Building New Career Paths
Edward Curran went right into the building trades after he graduated high school in 1999, working on HVAC systems. It was rewarding, challenging work that paid well. He had no student loan debt. He bought a house at 23.

“But that wasn’t what the counselors wanted,” he recalls. “If you had decent grades in school, they pushed you toward continuing on, post-secondary, and getting a bachelor’s degree, not going into the technical trades.”

Curran didn’t listen. He has worked in the industry for two decades, and now chairs the HVAC program at Manchester Community College. But for a long time, such attitudes steered many young people away from the trades, contributing to the current lack of labor.

Curran and others say those views have started to change in the last several years. “What I see in some of the K-through-12 education is this realization of, ‘There are many different paths to success for young people,’” says Tim Taylor, director of research at the National Center for Construction Education and Research.

Companies, schools and industry groups are creating new pathways into construction for young people who like working with their hands. New Hampshire’s Community College System and industry partners formed an HVAC apprenticeship about three years ago and a carpentry apprenticeship launched in February. After piloting the carpentry program in Manchester, organizers say they hope to expand it to the rest of the state soon.

“Businesses were forced to look at the apprenticeship as an option because they couldn’t find any skilled labor out there,” Curran says. “It’s not an immediate stopgap for your labor shortage, but it’s another option for ensuring that, in the future, you have a skilled labor force.”

Brian Hooper, vice president of operations at MSI Mechanical, says the HVAC contractor has had success with a long-running “school-to-career program” at Blackstone Valley Tech, a vocational high school in Upton, Mass.

“That to me is the answer to labor shortages, is that every company should be adopting their own local high schools and going in and really advocating to the guidance department at each school,” he says.

José Manuel Lopes of Milford, Mass., connected with MSI while attending Blackstone Valley Tech, which gave students opportunities to go out into the field with companies. Now 31, Lopes is still working for MSI as an HVAC technician.

“I’ve always been taking bikes apart, or any motorized stuff, so I’ve always been a mechanically inclined person,” Lopes says. His experience in high school “just helped fuel it. I was grabbed, and from there on I kept doing it.”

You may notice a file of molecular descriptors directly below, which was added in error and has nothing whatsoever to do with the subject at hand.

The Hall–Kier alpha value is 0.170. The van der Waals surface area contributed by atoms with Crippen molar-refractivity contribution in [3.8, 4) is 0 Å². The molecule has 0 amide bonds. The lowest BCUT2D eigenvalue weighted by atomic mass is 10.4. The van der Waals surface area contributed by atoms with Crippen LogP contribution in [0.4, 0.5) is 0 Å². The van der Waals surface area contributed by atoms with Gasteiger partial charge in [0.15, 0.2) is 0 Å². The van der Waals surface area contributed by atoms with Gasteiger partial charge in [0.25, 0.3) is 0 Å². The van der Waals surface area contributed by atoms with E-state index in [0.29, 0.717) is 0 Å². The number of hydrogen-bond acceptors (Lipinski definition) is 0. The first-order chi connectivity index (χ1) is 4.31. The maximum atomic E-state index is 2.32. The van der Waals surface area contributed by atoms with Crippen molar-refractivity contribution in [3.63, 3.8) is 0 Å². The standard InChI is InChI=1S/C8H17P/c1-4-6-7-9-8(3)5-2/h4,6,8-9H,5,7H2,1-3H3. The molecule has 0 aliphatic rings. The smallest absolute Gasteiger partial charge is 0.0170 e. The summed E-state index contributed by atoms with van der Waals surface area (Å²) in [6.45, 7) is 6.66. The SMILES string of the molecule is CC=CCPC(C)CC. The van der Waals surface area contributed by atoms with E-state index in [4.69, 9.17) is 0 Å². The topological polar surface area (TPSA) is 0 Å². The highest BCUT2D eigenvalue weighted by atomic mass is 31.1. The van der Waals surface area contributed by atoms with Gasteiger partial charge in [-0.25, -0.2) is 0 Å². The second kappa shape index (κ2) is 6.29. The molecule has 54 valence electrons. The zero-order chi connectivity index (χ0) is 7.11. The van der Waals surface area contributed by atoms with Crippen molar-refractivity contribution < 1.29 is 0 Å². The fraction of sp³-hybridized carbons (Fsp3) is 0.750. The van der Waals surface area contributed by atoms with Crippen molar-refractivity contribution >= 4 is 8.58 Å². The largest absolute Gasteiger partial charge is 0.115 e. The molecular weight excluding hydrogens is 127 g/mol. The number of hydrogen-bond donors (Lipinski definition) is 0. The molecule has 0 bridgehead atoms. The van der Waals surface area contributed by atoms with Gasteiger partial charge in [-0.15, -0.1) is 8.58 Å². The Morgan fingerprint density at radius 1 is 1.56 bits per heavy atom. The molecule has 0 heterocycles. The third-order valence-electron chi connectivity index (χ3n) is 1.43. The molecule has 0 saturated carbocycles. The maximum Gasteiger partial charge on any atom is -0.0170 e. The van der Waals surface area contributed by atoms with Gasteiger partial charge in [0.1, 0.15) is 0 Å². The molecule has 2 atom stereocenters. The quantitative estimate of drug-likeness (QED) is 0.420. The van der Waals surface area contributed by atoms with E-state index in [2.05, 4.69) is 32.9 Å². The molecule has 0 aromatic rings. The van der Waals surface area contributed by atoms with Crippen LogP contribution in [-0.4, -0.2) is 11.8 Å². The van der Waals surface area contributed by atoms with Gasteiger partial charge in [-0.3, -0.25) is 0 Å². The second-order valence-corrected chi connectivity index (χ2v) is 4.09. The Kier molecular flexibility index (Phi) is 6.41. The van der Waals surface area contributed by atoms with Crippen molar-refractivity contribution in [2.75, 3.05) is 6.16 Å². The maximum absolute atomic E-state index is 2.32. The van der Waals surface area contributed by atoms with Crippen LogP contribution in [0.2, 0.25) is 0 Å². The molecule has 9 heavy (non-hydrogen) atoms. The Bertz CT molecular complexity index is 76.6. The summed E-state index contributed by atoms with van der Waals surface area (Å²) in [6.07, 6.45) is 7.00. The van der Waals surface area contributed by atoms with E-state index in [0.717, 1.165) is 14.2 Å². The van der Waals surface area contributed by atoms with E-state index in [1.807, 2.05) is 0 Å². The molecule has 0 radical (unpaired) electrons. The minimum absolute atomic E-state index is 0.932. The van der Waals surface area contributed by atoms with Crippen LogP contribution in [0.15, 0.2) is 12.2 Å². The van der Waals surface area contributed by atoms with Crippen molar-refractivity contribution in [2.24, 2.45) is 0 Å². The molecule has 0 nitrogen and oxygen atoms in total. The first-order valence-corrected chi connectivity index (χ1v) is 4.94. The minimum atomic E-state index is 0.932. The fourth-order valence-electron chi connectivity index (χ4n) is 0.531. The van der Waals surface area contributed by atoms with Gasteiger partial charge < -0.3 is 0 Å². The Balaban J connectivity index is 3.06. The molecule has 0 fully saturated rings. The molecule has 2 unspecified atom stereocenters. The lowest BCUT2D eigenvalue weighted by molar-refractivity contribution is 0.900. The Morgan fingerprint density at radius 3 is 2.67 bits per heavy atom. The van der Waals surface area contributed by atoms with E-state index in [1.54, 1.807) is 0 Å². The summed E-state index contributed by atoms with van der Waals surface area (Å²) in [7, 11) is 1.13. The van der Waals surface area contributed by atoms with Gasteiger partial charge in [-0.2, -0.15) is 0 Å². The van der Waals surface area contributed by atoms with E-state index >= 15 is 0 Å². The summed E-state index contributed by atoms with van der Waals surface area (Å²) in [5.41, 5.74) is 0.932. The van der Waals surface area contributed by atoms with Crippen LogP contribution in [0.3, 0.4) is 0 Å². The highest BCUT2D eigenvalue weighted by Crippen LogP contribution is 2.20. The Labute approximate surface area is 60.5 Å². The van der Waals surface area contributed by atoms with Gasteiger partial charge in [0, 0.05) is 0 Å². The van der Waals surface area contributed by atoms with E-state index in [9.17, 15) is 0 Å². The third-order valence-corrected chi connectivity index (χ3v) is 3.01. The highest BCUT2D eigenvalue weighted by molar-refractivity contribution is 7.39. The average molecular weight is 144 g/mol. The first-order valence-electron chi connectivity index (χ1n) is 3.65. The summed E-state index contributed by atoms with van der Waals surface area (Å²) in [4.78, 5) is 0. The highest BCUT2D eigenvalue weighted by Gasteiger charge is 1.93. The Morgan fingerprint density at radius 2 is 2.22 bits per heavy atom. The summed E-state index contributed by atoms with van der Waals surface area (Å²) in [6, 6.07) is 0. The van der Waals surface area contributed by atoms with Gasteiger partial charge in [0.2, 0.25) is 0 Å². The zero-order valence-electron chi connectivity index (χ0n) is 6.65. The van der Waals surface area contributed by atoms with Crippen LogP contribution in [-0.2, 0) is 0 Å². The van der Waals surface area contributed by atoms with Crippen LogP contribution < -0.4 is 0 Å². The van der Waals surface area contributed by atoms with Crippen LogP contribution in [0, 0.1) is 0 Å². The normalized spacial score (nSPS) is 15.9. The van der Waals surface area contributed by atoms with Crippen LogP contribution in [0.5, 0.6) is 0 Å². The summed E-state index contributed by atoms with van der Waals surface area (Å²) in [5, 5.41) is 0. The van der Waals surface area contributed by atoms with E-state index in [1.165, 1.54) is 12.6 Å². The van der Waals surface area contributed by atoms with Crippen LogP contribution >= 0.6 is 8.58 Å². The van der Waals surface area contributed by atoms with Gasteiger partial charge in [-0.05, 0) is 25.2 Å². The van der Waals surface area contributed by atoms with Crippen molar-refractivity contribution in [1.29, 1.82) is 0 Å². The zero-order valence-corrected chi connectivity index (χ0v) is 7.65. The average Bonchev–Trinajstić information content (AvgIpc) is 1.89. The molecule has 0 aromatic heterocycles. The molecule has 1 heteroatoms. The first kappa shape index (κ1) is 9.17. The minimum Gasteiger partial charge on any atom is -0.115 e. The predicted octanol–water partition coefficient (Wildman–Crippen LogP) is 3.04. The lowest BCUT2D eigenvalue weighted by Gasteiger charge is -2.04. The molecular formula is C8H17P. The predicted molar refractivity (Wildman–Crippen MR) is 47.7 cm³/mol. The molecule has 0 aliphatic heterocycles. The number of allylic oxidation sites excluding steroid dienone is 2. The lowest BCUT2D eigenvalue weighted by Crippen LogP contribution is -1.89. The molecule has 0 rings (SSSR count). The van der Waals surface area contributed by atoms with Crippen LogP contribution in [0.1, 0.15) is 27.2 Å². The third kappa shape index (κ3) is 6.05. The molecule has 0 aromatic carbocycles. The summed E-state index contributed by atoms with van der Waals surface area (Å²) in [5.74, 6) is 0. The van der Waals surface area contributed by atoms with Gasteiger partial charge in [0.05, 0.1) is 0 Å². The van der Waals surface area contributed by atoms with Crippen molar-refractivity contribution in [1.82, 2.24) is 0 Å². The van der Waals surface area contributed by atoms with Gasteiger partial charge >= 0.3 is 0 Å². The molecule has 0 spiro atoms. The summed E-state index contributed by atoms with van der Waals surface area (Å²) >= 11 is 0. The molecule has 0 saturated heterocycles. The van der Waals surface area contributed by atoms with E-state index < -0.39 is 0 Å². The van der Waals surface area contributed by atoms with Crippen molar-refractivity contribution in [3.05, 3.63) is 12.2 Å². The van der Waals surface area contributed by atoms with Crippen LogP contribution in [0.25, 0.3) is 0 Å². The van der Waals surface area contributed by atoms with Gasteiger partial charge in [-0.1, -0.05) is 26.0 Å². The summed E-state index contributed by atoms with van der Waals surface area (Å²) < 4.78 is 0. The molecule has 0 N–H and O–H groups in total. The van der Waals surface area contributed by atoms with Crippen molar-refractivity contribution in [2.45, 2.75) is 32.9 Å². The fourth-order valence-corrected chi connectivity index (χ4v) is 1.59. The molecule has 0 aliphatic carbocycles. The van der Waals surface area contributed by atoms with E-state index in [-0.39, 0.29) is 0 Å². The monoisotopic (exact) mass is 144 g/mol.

Companies and trade groups are also working to broaden the industry’s appeal. Matt Mayberry, executive vice president of the NH Home Builders Association, says he’s promoted construction in communities of color and the LGBTQ community, including at this year’s Manchester Pride parade.

The same message resonates across demographic groups, he says: “If you want to be your own boss, this is an opportunity for you to control your own destiny — and make a really great living at it.”

One priority for the industry is recruiting more women, who made up just 10.9% of the national construction workforce in 2020, according to the Home Builders Institute. Christine Burke, co-owner of Burke Emergency Restoration in Manchester, says introducing students to the trades in high school is essential to attracting more young women.

“For example, when you expose a young woman to the electrical trade, she may never have heard of it or even thought to go into that,” she says. “But maybe she takes a course in the high school level and says, ‘Gee, I’ve got a real talent for this, and I can make a good living.’”

A female crew worker at Burke Emergency Restoration removes soot from a fire-damaged wall. (Courtesy of Burke Emergency Restoration)

Efforts are also underway to launch a carpentry apprenticeship for people incarcerated in NH prisons, according to Mayberry. “If you leave the corrections system in New Hampshire, you’re stigmatized,” he says. “But they’d be very welcome into a trade skillset where they could be their own boss, they can make their own money, and they can get back on track.”

Some analysts have also pointed to immigration reform as a way to ease construction’s labor shortage. Immigrants account for about one-quarter of the construction workers nationally, according to the Home Builders Institute, but the number of immigrants entering the industry declined during the Great Recession and again in the first years of the Trump administration.

McAlpine, the new MSI employee, encourages other young people to consider the trades. The work is interesting and well-paid, and job opportunities abound, he says. “We need more help than we’re getting, that’s for sure,” he says. “I know every single company is looking for more people.”